Contest winners

Picture(s): Marta Kaszubska | Youth for Youth

Author's entry description: A set of pictures from one of the Aim High Association’s initiatives. There is a marginalized street in Warsaw where young people spend most of their time just wondering around. Two years ago, together with a couple of friends, we decided to connect with these young people. We went out onto the streets to juggle with them, play hide and seek, draw with chalk. After half a year we decided to open a youth center for them on their street. Now, we also work with their parents, teachers and the police, and we are involved in creating policies for youth at risk.

Marta Kaszubska holds a master degree in social psychology, she worked for a few NGOs and is the founder and director of the Aim High Association. She once spent half a year in India running women empowerment program for tribal girls “Girls Can”. Marta plans to use her scholarship to learn more about social theatre techniques used in work with young people and local communities.

Video: Michal Staša, Bohumil Cap | Unfaithful Activist

Author's entry description: The video was made for the occasion of the 60th anniversary of the Universal Declaration of Human Rights. The campaign called Do Not Celebrate Alone (Neslavte sami), created by the Amnesty International activists group in Prague, aimed to find more supporters of human rights.

Michal Staša is a long-term volunteer and activist for the Amnesty International Czech Republic. He graduated from Czech Technical University and works as a consultant in the field of energy saving. Michal plans to use the scholarship awarded for his further studies and research on Global Civil Society at the Civil Society Studies Department at Charles University in Prague.

Bohumil Cap holds a master degree in philosophy, and is an experienced traveler and coordinator of the Amnesty International activists group. The scholarship awarded would assist his plans to undertake a travel from Algiers to Cape Town to create a document in a form of a weblog about the situation of African human rights activists. He hopes this project will help the activists from around the world become more visible to each other and will enable networking.

Essay: Maciej Czarnecki | Bydgoskie

To read the full text click here.

Maciej Czarnecki graduated from law and cultural anthropology at Nicolaus Copernicus University in Toruń, Poland. He is an experienced journalist and traveler and is currently writing a book about Bydgoskie Przedmieście district in Toruń. Maciej plans to use the awarded scholarship to realize a series of interviews with people engaged in revitalization of once degraded districts in a few European cities, such as London, Manchester, Paris and Madrid. This would allow him to write about their experiences, successes and errors, providing examples and ideas for Polish revitalization projects.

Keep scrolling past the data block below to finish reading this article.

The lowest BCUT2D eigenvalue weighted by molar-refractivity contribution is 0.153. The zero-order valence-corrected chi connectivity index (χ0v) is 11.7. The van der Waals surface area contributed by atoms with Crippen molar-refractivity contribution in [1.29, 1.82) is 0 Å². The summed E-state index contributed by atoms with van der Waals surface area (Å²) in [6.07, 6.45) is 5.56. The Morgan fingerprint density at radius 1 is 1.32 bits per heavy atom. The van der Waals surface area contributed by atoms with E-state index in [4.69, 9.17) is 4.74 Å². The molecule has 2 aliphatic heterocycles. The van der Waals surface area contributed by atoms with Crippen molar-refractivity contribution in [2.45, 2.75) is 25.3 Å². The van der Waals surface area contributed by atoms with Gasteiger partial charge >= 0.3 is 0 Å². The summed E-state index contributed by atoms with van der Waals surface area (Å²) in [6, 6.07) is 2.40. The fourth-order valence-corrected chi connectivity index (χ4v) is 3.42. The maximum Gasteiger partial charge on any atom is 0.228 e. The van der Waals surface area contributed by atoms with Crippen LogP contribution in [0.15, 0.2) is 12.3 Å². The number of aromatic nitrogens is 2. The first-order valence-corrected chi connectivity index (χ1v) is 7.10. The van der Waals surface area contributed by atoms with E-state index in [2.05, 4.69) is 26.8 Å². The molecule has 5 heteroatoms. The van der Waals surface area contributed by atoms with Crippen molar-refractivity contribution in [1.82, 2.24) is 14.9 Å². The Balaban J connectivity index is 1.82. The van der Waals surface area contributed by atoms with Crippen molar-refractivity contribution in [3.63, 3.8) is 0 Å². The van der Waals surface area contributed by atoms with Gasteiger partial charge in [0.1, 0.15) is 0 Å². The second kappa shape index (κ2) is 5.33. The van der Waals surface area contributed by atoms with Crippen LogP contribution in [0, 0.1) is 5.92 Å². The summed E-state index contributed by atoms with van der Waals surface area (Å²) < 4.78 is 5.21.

Picture(s): Irina Cretu | Fight Through Vote for Cleaner Society

Author's entry description: In Romania after communism people were hoping for change. Nowadays, from a Roma child to a journalist, to an old woman waiting in the freezing wind for the promises to be delivered by politicians she voted for each election, we all hope to change the world we live in – and to FIGHT THROUGH OUR VOTE FOR A CLEANER SOCIETY! That is how I see the civic engagement in my society. The most powerful weapon is our liberty of choosing and expressing!

Video: Red-Green Movie

 

Author's entry description: On 7th of June 1995 by a decree of the President the state symbols of the Republic of Belarus were changed from white-red-white to red-green colors. It was renunciation of tradition and cultural heritage. All documents with old symbols were destroyed and became forbidden to use. The red-green colors became a symbol of the new power.

Essay: Mikuláš Pštross | Keychains and Potlucks

To read the full text click here.

Picture(s): Petar Stanchev | The Way They Understand Democracy

Author's entry description: In the beginning of 2009 large groups of students, eco-activists and regular citizens protested against the Bulgarian government. The main reasons for the protests were lack of justice in the Bulgarian society, corruption and destruction of the unique Bulgarian nature. Twenty years after the end of communism the Bulgarian socialist government sent special forces against the protest and stifled it in a communist-like way.

Picture(s): Pavel Hodorogea | Twitter Revolution

Author's entry description: On 7th April 2009, the center of Chisinau erupted into chaos. Moldovans took to the streets of the capital in protest of recent parliamentary elections, in which the Communists won a bare majority of votes against the would-be liberal coalition's combined 35 percent. The OSCE signed off on the elections, but apparently 15,000 Moldovans weren't so sure. What started out as a large, albeit peaceful student demonstration soon turned violent. Protesters began throwing rocks and some in the crowd broke into the Parliament and the Presidential Palace. They torched the façades of the two buildings and tossed reams of documents out of the windows. One group of people managed to hoist the Romanian and European Union flags atop the two main seats of power in Moldova.

Video: Andrej Kolenčík | My First Last Line

 

Author's entry description: Short animated film about drug addiction problem among young people.

Essay: Andreas Sepp | Observations on the Differences between Civic Engagement in Estonia & the U.S.

To read the full text click here.

 

Selection of the best pictures submitted to the Civil Society Forum competition is posted on our gallery site. To read all the essays awarded in the CSF contest, click here.

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